Both ACC and SCAI are signatories on the document, along with the Heart Rhythm Society (HRS), the European Society of Cardiology (ESC), the Latin A merican Society of Interventional Cardiology (SOLACI), and the Asian Pacific Society of Interventional Cardiology (APSIC).
"We just could not reach out to every single organization, but we are hopeful that the standards we propose and the code of conduct here will be adopted by many organizations that choose to put on live cases," Dehmer said. Absent is the AHA, which Dehmer points out doesn't have live case demonstrations at its meeting. "While they were very appreciative of the offer to join this effort, in the end they respectfully declined."
Two of the biggest cardiology meetings that rely heavily on live cases are TCT and EuroPCR. While neither of the official organizers of these two meetings (the Cardiovascular Rese arch Foundation [CRF] and the European Association of PCI [EAPCI]) is listed on the statement, the CRF recently announced it would be partnering with the ACC on future meetings, while EAPCI is a "subcommunity" of the ESC.
Lead author on the AATS/STS position paper, Dr Robert Sade (Medical University of South Carolina, Charleston), spoke with heart wire about the newly released cardiology live case statement and "code," saying he thinks there are actually more similarities than differences between the cardiology statement and that of the cardiothoracic surgery societies.
But tellingly, the surgery societies concluded that surgeons should not participate in live surgery broadcasts to the general public, via any medium—an edict not addressed in the interventional document. Moreover, the surgeons concluded, "National and international cardiothoracic societies should consider prohibiting live surgery broadcasts to large audiences at their annual meetings" and "Live surgery broadcasts to professional audiences of any size become progressively less acceptable with more rigid scheduling constraints, increasing complexity of the operation, decreasing educational value of the procedure, greater intensity of the surgeon's interaction with the audience, and less familiarity of the surgeon with the operating-room environment." And the kicker: "Violation of these guidelines may lead to disciplinary action by the Society of Thoracic Surgeons."
By contrast, the cardiology document merely proposes unspecified "monitoring [of] operator and course behavior." To heart wire , Dehmer elaborated, "We kind of propose that there be not so much a separate organization that actually polices all this, but a way to actually start collecting information about live cases that are performed so that we have a little bit more data on which to base future decisions."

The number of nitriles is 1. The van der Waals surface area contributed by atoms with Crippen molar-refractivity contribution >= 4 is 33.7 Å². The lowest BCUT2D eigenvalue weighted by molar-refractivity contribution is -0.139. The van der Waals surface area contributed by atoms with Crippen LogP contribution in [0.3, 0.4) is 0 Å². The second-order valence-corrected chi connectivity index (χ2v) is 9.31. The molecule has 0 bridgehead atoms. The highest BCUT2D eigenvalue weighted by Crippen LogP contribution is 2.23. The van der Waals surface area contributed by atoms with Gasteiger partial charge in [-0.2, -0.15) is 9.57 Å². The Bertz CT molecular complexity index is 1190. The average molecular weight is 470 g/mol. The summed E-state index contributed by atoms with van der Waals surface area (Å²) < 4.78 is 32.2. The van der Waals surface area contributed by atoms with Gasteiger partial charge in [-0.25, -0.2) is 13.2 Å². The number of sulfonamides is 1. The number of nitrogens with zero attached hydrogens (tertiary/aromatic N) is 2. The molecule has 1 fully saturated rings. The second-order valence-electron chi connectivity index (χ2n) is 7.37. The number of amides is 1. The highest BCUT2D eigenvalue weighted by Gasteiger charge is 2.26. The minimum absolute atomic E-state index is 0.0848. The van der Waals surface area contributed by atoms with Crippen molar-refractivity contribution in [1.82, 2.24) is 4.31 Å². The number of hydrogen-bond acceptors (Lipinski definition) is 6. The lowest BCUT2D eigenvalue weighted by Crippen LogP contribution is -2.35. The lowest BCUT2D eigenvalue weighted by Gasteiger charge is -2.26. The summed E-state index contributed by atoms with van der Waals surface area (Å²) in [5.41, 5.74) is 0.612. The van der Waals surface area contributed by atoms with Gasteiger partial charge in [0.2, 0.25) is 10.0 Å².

A paucity of proof
In fact, a point stressed in Dehmer et al's document is the sheer dearth of information on two of three questions that anyone wanting to offer live broadcasts should be addressing: what is the educational value, and what are the risks/benefits to patients?
In a detailed, point-by-point fashion, the authors on the statement point out that while there are theoretical educational benefits to live cases, these have never been measured empirically. And while there are also potential benefits to patients, there are also substantial risks. These include increased infection risks, disruptions within the operating theater, delays or haste to accommodate broadcast schedules, a distracted or pressured operator, and changes to the course of treatment for "educational" purposes.
"The important question is, does doing this as a live case add any as-yet-unmeasured or unknown risks to the patient? Ideally, the answer to that question is no," Dehmer says. "In reality, that's one of those things that is very hard to perform research on, and we don't know for sure. At this point, there is precious little information in the literature actually looking at the results of live cases vs other cases not performed in a live venue."
The live case statement cites only two such papers—one from 1992, suggesting results of coronary angioplasty in live-case patients were slightly inferior to that reported in journals ], and one from 2009, suggesting that procedural and 30-day outcomes in patients undergoing carotid stenting during live case demonstrations were similar to results in the contemporary literature .